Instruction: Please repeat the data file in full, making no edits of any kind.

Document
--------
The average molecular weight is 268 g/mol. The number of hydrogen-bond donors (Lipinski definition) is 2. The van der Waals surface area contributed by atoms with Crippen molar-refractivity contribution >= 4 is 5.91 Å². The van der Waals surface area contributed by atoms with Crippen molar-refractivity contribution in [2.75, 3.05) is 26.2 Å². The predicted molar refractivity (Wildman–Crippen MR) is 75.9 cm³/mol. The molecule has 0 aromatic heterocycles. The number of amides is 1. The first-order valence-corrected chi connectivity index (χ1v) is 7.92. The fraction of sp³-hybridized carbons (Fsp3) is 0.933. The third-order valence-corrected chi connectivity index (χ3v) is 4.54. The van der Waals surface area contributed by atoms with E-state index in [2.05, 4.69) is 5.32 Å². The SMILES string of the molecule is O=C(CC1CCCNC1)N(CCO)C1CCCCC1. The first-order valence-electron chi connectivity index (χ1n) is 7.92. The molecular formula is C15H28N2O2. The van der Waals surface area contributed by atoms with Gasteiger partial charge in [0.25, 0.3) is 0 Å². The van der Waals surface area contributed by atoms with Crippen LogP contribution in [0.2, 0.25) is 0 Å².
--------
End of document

The average molecular weight is 268 g/mol. The number of hydrogen-bond donors (Lipinski definition) is 2. The van der Waals surface area contributed by atoms with Crippen molar-refractivity contribution >= 4 is 5.91 Å². The van der Waals surface area contributed by atoms with Crippen molar-refractivity contribution in [2.75, 3.05) is 26.2 Å². The predicted molar refractivity (Wildman–Crippen MR) is 75.9 cm³/mol. The molecule has 0 aromatic heterocycles. The number of amides is 1. The first-order valence-corrected chi connectivity index (χ1v) is 7.92. The fraction of sp³-hybridized carbons (Fsp3) is 0.933. The third-order valence-corrected chi connectivity index (χ3v) is 4.54. The van der Waals surface area contributed by atoms with E-state index in [2.05, 4.69) is 5.32 Å². The SMILES string of the molecule is O=C(CC1CCCNC1)N(CCO)C1CCCCC1. The first-order valence-electron chi connectivity index (χ1n) is 7.92. The molecular formula is C15H28N2O2. The van der Waals surface area contributed by atoms with Gasteiger partial charge in [0.25, 0.3) is 0 Å². The van der Waals surface area contributed by atoms with Crippen LogP contribution in [0.2, 0.25) is 0 Å².